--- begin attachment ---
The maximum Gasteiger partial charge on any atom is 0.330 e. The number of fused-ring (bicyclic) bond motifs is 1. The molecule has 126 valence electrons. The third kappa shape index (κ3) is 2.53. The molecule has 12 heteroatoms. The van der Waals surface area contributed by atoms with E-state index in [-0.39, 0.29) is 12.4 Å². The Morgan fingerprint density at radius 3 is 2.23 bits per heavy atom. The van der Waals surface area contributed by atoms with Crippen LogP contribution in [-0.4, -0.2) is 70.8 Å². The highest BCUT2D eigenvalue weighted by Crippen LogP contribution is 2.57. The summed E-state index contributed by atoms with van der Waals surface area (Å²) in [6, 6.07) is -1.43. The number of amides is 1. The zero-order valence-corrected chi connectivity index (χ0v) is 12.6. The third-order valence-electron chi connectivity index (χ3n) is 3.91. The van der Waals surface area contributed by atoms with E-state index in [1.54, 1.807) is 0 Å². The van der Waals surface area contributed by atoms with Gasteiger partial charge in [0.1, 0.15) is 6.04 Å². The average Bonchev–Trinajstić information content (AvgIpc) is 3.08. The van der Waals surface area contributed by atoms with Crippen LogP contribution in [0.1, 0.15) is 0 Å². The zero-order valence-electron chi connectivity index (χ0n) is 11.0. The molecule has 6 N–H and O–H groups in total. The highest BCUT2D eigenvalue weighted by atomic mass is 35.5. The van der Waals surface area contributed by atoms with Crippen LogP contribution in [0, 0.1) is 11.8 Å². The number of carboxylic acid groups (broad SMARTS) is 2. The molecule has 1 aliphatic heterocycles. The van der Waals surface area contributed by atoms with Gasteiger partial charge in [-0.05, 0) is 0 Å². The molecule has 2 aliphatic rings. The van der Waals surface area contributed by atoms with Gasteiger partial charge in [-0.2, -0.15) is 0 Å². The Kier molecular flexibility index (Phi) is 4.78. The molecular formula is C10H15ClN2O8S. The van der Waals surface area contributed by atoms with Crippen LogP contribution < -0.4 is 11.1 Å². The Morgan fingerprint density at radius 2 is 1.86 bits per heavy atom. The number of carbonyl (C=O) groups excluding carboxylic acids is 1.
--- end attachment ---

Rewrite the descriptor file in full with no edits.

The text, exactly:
The maximum Gasteiger partial charge on any atom is 0.330 e. The number of fused-ring (bicyclic) bond motifs is 1. The molecule has 126 valence electrons. The third kappa shape index (κ3) is 2.53. The molecule has 12 heteroatoms. The van der Waals surface area contributed by atoms with E-state index in [-0.39, 0.29) is 12.4 Å². The Morgan fingerprint density at radius 3 is 2.23 bits per heavy atom. The van der Waals surface area contributed by atoms with Crippen LogP contribution in [-0.4, -0.2) is 70.8 Å². The highest BCUT2D eigenvalue weighted by Crippen LogP contribution is 2.57. The summed E-state index contributed by atoms with van der Waals surface area (Å²) in [6, 6.07) is -1.43. The number of amides is 1. The zero-order valence-corrected chi connectivity index (χ0v) is 12.6. The third-order valence-electron chi connectivity index (χ3n) is 3.91. The van der Waals surface area contributed by atoms with E-state index in [1.54, 1.807) is 0 Å². The van der Waals surface area contributed by atoms with Gasteiger partial charge in [0.1, 0.15) is 6.04 Å². The average Bonchev–Trinajstić information content (AvgIpc) is 3.08. The van der Waals surface area contributed by atoms with Crippen LogP contribution in [0.1, 0.15) is 0 Å². The zero-order valence-electron chi connectivity index (χ0n) is 11.0. The molecule has 6 N–H and O–H groups in total. The highest BCUT2D eigenvalue weighted by atomic mass is 35.5. The van der Waals surface area contributed by atoms with Crippen LogP contribution in [0, 0.1) is 11.8 Å². The number of carboxylic acid groups (broad SMARTS) is 2. The molecule has 1 aliphatic heterocycles. The van der Waals surface area contributed by atoms with Gasteiger partial charge in [-0.05, 0) is 0 Å². The molecule has 2 aliphatic rings. The van der Waals surface area contributed by atoms with Gasteiger partial charge in [-0.2, -0.15) is 0 Å². The Kier molecular flexibility index (Phi) is 4.78. The molecular formula is C10H15ClN2O8S. The van der Waals surface area contributed by atoms with Crippen LogP contribution < -0.4 is 11.1 Å². The Morgan fingerprint density at radius 2 is 1.86 bits per heavy atom. The number of carbonyl (C=O) groups excluding carboxylic acids is 1.